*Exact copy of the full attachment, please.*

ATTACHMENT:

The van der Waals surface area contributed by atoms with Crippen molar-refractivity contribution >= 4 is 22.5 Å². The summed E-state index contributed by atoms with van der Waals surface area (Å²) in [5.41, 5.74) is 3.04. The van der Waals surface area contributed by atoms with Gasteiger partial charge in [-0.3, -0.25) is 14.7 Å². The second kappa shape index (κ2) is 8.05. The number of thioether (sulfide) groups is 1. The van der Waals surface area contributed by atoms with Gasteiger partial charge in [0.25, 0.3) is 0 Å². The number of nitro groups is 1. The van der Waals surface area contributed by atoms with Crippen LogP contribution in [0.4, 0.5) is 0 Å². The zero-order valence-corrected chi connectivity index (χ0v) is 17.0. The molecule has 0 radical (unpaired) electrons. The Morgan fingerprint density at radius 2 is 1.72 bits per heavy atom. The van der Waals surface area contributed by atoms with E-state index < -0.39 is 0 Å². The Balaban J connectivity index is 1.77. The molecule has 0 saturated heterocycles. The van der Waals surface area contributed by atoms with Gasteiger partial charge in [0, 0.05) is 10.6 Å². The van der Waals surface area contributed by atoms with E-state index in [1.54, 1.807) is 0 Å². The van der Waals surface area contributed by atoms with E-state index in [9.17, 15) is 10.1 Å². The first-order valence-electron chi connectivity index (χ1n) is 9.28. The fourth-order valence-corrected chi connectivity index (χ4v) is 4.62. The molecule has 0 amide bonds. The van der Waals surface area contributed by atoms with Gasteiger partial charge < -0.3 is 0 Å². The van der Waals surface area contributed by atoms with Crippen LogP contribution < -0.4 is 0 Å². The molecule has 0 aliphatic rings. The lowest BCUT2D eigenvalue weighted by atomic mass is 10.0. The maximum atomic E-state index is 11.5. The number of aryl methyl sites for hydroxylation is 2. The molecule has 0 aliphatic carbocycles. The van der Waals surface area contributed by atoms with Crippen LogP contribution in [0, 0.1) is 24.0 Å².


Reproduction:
The van der Waals surface area contributed by atoms with Crippen molar-refractivity contribution >= 4 is 22.5 Å². The summed E-state index contributed by atoms with van der Waals surface area (Å²) in [5.41, 5.74) is 3.04. The van der Waals surface area contributed by atoms with Gasteiger partial charge in [-0.3, -0.25) is 14.7 Å². The second kappa shape index (κ2) is 8.05. The number of thioether (sulfide) groups is 1. The van der Waals surface area contributed by atoms with Gasteiger partial charge in [0.25, 0.3) is 0 Å². The number of nitro groups is 1. The van der Waals surface area contributed by atoms with Crippen LogP contribution in [0.4, 0.5) is 0 Å². The zero-order valence-corrected chi connectivity index (χ0v) is 17.0. The molecule has 0 radical (unpaired) electrons. The Morgan fingerprint density at radius 2 is 1.72 bits per heavy atom. The van der Waals surface area contributed by atoms with E-state index < -0.39 is 0 Å². The Balaban J connectivity index is 1.77. The molecule has 0 saturated heterocycles. The van der Waals surface area contributed by atoms with Gasteiger partial charge in [0, 0.05) is 10.6 Å². The van der Waals surface area contributed by atoms with E-state index in [1.54, 1.807) is 0 Å². The van der Waals surface area contributed by atoms with E-state index in [9.17, 15) is 10.1 Å². The first-order valence-electron chi connectivity index (χ1n) is 9.28. The fourth-order valence-corrected chi connectivity index (χ4v) is 4.62. The molecule has 0 amide bonds. The van der Waals surface area contributed by atoms with Gasteiger partial charge < -0.3 is 0 Å². The van der Waals surface area contributed by atoms with Crippen LogP contribution < -0.4 is 0 Å². The molecule has 0 aliphatic rings. The lowest BCUT2D eigenvalue weighted by atomic mass is 10.0. The maximum atomic E-state index is 11.5. The number of aryl methyl sites for hydroxylation is 2. The molecule has 0 aliphatic carbocycles. The van der Waals surface area contributed by atoms with Crippen LogP contribution in [0, 0.1) is 24.0 Å².